Population-level estimates of hepatitis C reinfection post scale-up of direct-acting antivirals among people who inject drugs

Alan Yeung*, Norah E Palmateer, John F Dillon, Scott A McDonald, Shanley Smith, Stephen Barclay, Peter C Hayes, Rory N Gunson, Kate Templeton, David J Goldberg, Matthew Hickman, Sharon J Hutchinson

*Corresponding author for this work

Research output: Contribution to journalArticle (Academic Journal)peer-review

11 Citations (Scopus)
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BACKGROUND & AIMS: Scale-up of highly-effective direct-acting antivirals (DAAs) for hepatitis C virus (HCV) among people who inject drugs (PWID) in Scotland has led to a reduction in prevalence of viraemia in this population. However, the extent of reinfection among those treated with DAAs remains uncertain. We estimated HCV reinfection rates among PWID in Scotland by treatment setting, pre and post-introduction of DAAs, and the potential number of undiagnosed reinfections resulting from incomplete follow-up testing.

METHODS: Through linkage of national clinical and laboratory HCV data, a retrospective cohort of PWID who commenced treatment between 2000-2018 and achieved a sustained virological response (SVR) were followed up for reinfection to December 2019. Reinfection was defined as a positive HCV antigen or RNA test.

RESULTS: Of 5686 SVRs among 5592 PWID, 4126 (73%) had an HCV RNA or antigen test post-SVR. Of those retested, we identified 361 reinfections (3.9/100 person-years (PY)). The reinfection rate increased from 1.5/100 PY among PWID treated in 2000-2009 to 8.8/100 PY in 2017-2018. The highest reinfection rates were observed among those treated in prison (14.3/100 PY) and community settings (9.5/100 PY). Among those treated in the DAA era (2015-2018), 68% were tested within the first year post-SVR but only 30% in the second year; while 169 reinfections were diagnosed in follow-up, an estimated 200 reinfections (54% of the estimated total) had gone undetected.

CONCLUSIONS: HCV reinfection rates among PWID in Scotland have risen contemporaneous with the scale-up of DAAs and broadened access of treatment to those at highest risk, through delivery in community drug services. Promotion of HCV testing post-SVR among PWID is essential to ensure those reinfected are identified and retreated promptly.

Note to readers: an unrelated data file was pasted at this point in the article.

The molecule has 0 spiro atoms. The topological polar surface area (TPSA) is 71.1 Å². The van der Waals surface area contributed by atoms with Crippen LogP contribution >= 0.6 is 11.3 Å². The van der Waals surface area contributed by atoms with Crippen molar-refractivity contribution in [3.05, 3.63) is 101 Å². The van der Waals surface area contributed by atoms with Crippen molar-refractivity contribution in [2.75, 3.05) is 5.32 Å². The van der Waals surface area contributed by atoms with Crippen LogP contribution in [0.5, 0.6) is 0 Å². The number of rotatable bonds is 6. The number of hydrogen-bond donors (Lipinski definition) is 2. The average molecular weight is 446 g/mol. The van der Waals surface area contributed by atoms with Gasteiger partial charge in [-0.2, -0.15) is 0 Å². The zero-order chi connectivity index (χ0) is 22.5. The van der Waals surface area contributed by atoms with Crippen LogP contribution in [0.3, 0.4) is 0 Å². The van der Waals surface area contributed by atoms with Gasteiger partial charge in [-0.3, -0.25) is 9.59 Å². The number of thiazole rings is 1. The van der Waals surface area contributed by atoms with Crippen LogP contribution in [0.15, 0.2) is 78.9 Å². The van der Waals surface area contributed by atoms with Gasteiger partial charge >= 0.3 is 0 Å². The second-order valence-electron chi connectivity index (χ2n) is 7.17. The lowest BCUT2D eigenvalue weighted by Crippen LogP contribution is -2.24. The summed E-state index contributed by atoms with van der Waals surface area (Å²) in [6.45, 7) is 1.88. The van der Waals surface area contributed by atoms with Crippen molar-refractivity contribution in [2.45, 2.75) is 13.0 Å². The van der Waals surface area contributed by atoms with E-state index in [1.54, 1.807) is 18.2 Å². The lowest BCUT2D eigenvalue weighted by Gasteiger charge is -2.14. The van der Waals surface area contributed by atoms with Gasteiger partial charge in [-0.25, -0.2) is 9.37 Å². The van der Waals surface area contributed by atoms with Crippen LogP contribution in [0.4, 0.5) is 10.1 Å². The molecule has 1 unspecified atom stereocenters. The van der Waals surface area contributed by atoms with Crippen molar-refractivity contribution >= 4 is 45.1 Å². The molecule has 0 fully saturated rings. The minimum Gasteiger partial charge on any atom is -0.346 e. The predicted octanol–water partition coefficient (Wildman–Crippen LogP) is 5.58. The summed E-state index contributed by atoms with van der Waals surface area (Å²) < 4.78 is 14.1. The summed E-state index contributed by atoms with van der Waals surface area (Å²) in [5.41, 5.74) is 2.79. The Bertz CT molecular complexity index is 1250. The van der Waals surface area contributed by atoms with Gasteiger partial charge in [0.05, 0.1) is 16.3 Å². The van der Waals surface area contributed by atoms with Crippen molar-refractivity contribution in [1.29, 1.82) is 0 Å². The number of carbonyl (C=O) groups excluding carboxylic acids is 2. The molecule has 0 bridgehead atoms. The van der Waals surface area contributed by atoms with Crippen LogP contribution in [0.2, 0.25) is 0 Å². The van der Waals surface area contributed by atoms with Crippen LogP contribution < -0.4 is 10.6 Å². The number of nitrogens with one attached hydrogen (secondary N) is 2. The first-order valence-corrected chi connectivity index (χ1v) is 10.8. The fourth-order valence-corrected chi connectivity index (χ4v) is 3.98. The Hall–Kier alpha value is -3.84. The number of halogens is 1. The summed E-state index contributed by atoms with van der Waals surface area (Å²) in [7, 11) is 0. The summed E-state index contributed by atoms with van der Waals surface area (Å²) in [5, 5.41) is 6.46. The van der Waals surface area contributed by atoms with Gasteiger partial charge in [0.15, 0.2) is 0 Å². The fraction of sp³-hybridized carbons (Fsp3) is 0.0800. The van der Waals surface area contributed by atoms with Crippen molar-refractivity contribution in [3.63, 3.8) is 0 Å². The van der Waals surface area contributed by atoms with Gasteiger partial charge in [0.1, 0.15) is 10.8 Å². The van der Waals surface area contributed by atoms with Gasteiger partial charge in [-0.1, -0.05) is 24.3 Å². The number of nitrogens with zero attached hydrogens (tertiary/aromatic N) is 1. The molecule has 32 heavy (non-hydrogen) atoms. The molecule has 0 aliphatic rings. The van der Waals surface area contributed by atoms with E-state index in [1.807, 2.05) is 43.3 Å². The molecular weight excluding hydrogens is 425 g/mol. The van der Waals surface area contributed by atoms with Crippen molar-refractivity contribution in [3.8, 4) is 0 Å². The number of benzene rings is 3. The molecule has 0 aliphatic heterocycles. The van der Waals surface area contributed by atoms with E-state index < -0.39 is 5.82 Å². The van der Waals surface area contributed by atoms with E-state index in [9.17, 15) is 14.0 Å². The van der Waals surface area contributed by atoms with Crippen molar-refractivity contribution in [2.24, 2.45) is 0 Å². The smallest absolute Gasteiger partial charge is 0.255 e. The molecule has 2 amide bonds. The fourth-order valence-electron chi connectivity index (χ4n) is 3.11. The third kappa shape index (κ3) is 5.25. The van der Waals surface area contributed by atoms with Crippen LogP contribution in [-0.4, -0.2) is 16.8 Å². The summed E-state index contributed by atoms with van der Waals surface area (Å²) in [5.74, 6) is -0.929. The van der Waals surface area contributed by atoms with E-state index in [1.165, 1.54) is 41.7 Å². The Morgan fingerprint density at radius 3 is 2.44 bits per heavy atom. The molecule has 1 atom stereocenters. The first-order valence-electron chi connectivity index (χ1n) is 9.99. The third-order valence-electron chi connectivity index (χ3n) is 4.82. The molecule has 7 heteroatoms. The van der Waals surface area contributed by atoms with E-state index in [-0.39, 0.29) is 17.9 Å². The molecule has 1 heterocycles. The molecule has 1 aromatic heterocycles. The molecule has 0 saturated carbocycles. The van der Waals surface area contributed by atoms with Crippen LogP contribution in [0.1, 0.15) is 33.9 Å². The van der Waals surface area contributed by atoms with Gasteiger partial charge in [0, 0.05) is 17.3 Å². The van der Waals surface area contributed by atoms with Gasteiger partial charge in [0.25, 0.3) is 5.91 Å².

LAY SUMMARY: Increased rates of hepatitis C reinfection in Scotland were observed following the early phase of rapid scale-up in highly-effective direct-acting antiviral (DAA) treatment among people who inject drugs. This demonstrates that community-based treatment pathways are reaching high risk groups, regarded vital in efforts to eliminate the virus. However, we estimate that less than half of reinfections have been detected in the DAA era as a result of inadequate levels of retesting beyond the first-year following successful treatment. Sustained efforts that involve high coverage of harm reduction measures and high uptake of annual testing are required to ensure prompt diagnosis and treatment of those reinfected if the goals of elimination are to be met.

Original languageEnglish
JournalJournal of Hepatology
Early online date9 Oct 2021
Publication statusE-pub ahead of print - 9 Oct 2021

Bibliographical note

Funding Information:
This study is funded by the National Institute for Health Research (NIHR) Programme Grants for Applied Research programme (Grant Reference Number RP-PG-0616-20008). The views expressed are those of the author(s) and not necessarily those of the NIHR or the Department of Health and Social Care.

Publisher Copyright:
© 2021 The Authors


  • Reinfection
  • HCV
  • PWID
  • Sustained virological response
  • SVR
  • Injecting
  • Incidence


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